4. Once the words or the photo is out of your hands, what will happen to it? It’s true that even when using your own social media platforms, your images could be stolen and used for purposes for which they were not intended. At least in those cases, you can petition for their removal, and many online platforms will investigate and remove images used without the owner’s request. However, giving a photo willingly is another situation altogether. What will the contract entail? Will you be able to use the image elsewhere or will the content provider demand you remove it if you do? Will they alter it? Once it is out of your hands you may have no control or say and that is not a good position to be in.
5. Will the information shared be vetted by a gastroenterologist before it’s posted? Without having someone in the IBD community looking into the content shared, it’s possible there could be erroneous information that could lead to harm. You won’t know what other photos or stories will be submitted. It’s possible the feature, as a whole, may not be reflective of the current understanding of IBD.
6. People with IBD don’t need editors at online outlets to tell their stories. It used to be that you’d need a newspaper or television journalist to take an interest in your story to get eyeballs in front of it. You don’t need them today: you are capable of telling your story in your own way, in your own words, while keeping your rights to it.
7. More than one IBD advocate has regretted giving their story away. IBD is challenging to understand, for the scientists who study it, the physicians who care for us, and even for ourselves, who live with the disease. What guarantee do you have that a newcomer to the space, who does not have IBD, treat IBD, or study IBD, will tell these stories with respect? There is a risk of the disease, and those who live with it, being mischaracterized.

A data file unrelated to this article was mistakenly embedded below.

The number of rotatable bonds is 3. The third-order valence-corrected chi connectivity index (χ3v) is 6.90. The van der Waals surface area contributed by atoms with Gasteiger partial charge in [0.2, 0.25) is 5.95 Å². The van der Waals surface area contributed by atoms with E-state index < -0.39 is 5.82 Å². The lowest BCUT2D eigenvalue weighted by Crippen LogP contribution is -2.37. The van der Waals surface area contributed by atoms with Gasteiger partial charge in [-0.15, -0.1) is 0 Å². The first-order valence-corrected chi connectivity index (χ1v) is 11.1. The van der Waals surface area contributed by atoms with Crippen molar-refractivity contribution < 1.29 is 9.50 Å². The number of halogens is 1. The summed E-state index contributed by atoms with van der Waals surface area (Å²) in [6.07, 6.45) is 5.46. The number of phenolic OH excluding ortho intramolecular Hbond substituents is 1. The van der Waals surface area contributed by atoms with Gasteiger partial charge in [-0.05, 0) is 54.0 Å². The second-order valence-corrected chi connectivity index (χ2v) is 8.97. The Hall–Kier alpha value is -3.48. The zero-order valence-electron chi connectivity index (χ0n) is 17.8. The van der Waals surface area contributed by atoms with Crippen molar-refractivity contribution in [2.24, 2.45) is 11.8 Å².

8. It may not help your brand. If you are an influencer already, it may seem as though this is a perfect opportunity to increase your visibility. Unfortunately, this will probably not be the case. There may be a short, intense period where more people will be interacting with your content but it will not be sustained and it may come with a side of criticism and negative attention. If you are a speaker or consultant, it may not help you to have a lot of people who are not in the IBD community suddenly following you on social media but then never interacting with your content again and perhaps even unfollowing you after a period of time. I recognize that this sounds calculated but for those who make their living online, it’s a real concern.
If you’ve considered these points and are comfortable sharing a story or an image with an online publication, you should do it. It’s important to tell our stories. We shouldn’t be embarrassed or feel as though we need to keep quiet about our journey. My goal is to make sure that people in the IBD community are protected and supported while doing so.
Got questions? Got a story to tell? Wanna be interviewed for my podcast? Get in touch: https://aboutibd.com/contact-amber/